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Year end pulse: your relationships


In The Complete Charlie Brown (Vol. 5, 1959-1960) cartoonist Charles Schulz illustrated the paradox of dealing with people. The cartoon depicts poor old Charlie Brown screaming at the world, "I love mankind. It's people I can't stand." Even in the kinder, gentler times of happy days relationships were a test for most humans. They still are. If you're carrying a specific burden into the New Year it's most likely a relational situation that grieves your heart, people in your life circle with whom you're at odds. Throughout the holidays I've talked to so many people whose celebration was hindered by a broken relationship---parents who haven't spoken to children in many years, friends who have clashed, tensions with a colleague, church squabbles, and other relational messes. Checking the year-end pulse of our relationships may be a way to insure there's no repeat when 2017 is winding down.

Relational platforms have been elevated in the digital world. Social media has certainly altered the dynamics of personal interaction. Split-second communication and availability have expanded our friend bases far beyond the limits that used to define us. Just several years ago we were talking about being able to have around 300 acquaintances and 75 up-close friends. Today those numbers are irrelevant as we have the ability to reach so far so fast. Factor the vagaries of human nature into the people equations and we have an entire new language to define relationships----toxic, fragile, lethal, intolerant, brittle, abusive, controlling, dysfunctional----to name a few.

Of course, Scripture is about humankind's relational problems. The Bible explains in great detail how Christians should interact, at least seventeen specific New Testament "one another" passages identifying our responsibilities to one another. Jesus taught us about loving and praying for our enemies. And, yes, there's a good bit about being examples to those not living in the community of faith. You can Google "how Christians relate to other people" and soon have umpteen Scripture references about every category of interpersonal connection. Please do it before Sunday.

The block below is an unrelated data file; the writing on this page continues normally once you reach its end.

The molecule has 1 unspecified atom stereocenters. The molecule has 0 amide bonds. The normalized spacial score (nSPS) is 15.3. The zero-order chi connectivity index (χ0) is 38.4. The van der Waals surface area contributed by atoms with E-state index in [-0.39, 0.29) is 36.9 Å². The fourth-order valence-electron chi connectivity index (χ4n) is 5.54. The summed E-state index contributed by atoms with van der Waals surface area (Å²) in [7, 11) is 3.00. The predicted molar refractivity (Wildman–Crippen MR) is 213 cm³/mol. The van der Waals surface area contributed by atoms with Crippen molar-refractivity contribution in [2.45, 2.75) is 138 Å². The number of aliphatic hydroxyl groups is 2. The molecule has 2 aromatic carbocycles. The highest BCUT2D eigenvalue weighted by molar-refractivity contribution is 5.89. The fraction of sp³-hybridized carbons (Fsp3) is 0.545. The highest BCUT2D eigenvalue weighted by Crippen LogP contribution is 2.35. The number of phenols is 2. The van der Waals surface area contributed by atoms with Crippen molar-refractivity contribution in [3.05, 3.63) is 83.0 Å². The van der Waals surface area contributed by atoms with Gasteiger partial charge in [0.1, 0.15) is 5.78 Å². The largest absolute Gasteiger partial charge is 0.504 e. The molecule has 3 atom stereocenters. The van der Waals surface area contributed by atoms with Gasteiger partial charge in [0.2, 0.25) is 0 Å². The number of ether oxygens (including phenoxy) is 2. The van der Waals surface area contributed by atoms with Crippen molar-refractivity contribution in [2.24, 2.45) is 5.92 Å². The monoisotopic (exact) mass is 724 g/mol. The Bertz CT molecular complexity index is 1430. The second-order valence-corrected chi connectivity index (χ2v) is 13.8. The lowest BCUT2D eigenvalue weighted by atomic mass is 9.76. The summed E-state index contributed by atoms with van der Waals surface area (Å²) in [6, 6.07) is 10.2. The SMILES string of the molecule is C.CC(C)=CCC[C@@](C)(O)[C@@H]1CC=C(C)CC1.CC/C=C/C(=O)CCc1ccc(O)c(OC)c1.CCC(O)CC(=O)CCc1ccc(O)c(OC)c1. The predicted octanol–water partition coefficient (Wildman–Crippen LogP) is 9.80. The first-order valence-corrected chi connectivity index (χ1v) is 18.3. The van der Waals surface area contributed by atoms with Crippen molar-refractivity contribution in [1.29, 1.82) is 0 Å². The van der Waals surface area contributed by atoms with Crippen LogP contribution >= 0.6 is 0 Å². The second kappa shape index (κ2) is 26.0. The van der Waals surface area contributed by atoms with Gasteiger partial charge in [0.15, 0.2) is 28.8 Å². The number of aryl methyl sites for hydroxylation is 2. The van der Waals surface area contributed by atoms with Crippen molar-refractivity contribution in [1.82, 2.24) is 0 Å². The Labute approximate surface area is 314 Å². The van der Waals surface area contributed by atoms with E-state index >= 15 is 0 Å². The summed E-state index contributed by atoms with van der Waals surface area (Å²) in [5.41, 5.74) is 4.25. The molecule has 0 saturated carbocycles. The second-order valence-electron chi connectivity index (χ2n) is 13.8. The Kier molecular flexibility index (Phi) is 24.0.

But, I'd like to go in another direction. Years ago I became convicted about taking responsibility for the relationships with those people entrusted to me as friends or relations. As a pastor for thirty-five years there were always differences with others, along with the usual family and intimate circle relations that make life interesting. In most of those situations I was the pastor in the group, the spiritual elder, the senior member of the relationship. It was not an age or life circumstance priority system but one of spiritual placement. In that role, as his chief servant, God convicted me of my responsibility to keep those precious relationships spiritually functional. So, my pulse check is always intensely personal. These questions guide me when there are relational stresses----

RQ1: Have I spoken to the person with whom there is relational tension?

RQ2: Did I ask that person what I did to create this particular tension?

RQ3: Did I confess that failure to the person and seek forgiveness?

RQ4: Have I followed biblical guidelines for restoration of the relationship?

RQ5: Are we reconciled?

Pride is often the root of broken personal relationships. Years ago God convicted me to take my pride off the table when I am at odds with another person and to approach that person with humility and brokenness regardless of the circumstances that created the tension. Whether or not I was the offended or the offender, I would usually approach the other person with a humble spirit and say, "I sense some tension between us. Have I done something to create this stress in our relationship?". Ninety-nine percent of the time the threat of that moment would be eased in the twinkling of an eye. In most instances they would confess a personal failure or misunderstanding. But, when approached, reconciliation could begin.

There are many Bible verses about loving one another, exhibiting the character of Christ to those in the body and those without, the Gospel way to relate to those who oppose us, and the special care that should direct us to people with unique needs. We must be aware of them all. But, on a larger scale, one verse in the Epistle to the Hebrews is most important as I check my year end relational pulse---

Strive for peace with everyone, and for the holiness without which no one will see

the Lord. See to it that no one fails to obtain the grace of God; that no “root of

bitterness” springs up and causes trouble, and by it many become defiled.

Hebrews 12: 14-15, ESV

Now, go make peace with everyone.


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